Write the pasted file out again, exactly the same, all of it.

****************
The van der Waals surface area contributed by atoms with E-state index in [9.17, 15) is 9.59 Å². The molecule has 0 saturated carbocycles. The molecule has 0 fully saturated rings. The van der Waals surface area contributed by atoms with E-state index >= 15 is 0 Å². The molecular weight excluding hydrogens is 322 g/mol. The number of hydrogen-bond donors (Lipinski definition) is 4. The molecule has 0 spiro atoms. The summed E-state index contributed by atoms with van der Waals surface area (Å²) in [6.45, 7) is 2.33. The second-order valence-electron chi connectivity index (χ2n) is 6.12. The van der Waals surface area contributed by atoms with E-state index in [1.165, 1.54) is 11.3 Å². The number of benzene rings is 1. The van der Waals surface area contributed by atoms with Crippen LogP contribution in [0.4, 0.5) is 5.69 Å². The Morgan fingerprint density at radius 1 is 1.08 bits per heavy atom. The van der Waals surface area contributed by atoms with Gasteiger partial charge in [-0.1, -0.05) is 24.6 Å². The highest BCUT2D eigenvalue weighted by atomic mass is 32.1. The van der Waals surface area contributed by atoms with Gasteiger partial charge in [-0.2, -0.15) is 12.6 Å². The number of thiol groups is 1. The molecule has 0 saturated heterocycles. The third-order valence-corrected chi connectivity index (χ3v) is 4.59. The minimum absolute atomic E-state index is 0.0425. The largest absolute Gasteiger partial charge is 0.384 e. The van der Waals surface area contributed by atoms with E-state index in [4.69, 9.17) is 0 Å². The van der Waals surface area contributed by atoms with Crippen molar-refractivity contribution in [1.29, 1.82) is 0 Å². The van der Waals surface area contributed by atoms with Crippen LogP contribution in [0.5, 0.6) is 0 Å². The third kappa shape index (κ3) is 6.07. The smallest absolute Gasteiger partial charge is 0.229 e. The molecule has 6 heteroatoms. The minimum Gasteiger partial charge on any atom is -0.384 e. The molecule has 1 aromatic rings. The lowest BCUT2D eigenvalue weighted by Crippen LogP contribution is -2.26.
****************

The van der Waals surface area contributed by atoms with E-state index in [9.17, 15) is 9.59 Å². The molecule has 0 saturated carbocycles. The molecule has 0 fully saturated rings. The van der Waals surface area contributed by atoms with E-state index >= 15 is 0 Å². The molecular weight excluding hydrogens is 322 g/mol. The number of hydrogen-bond donors (Lipinski definition) is 4. The molecule has 0 spiro atoms. The summed E-state index contributed by atoms with van der Waals surface area (Å²) in [6.45, 7) is 2.33. The second-order valence-electron chi connectivity index (χ2n) is 6.12. The van der Waals surface area contributed by atoms with E-state index in [1.165, 1.54) is 11.3 Å². The number of benzene rings is 1. The van der Waals surface area contributed by atoms with Crippen LogP contribution in [0.4, 0.5) is 5.69 Å². The Morgan fingerprint density at radius 1 is 1.08 bits per heavy atom. The van der Waals surface area contributed by atoms with Gasteiger partial charge in [-0.1, -0.05) is 24.6 Å². The highest BCUT2D eigenvalue weighted by atomic mass is 32.1. The van der Waals surface area contributed by atoms with Gasteiger partial charge in [-0.2, -0.15) is 12.6 Å². The number of thiol groups is 1. The molecule has 0 saturated heterocycles. The third-order valence-corrected chi connectivity index (χ3v) is 4.59. The minimum absolute atomic E-state index is 0.0425. The largest absolute Gasteiger partial charge is 0.384 e. The van der Waals surface area contributed by atoms with E-state index in [4.69, 9.17) is 0 Å². The van der Waals surface area contributed by atoms with Crippen molar-refractivity contribution in [1.29, 1.82) is 0 Å². The van der Waals surface area contributed by atoms with Crippen LogP contribution in [0.5, 0.6) is 0 Å². The third kappa shape index (κ3) is 6.07. The smallest absolute Gasteiger partial charge is 0.229 e. The molecule has 6 heteroatoms. The minimum Gasteiger partial charge on any atom is -0.384 e. The molecule has 1 aromatic rings. The lowest BCUT2D eigenvalue weighted by Crippen LogP contribution is -2.26.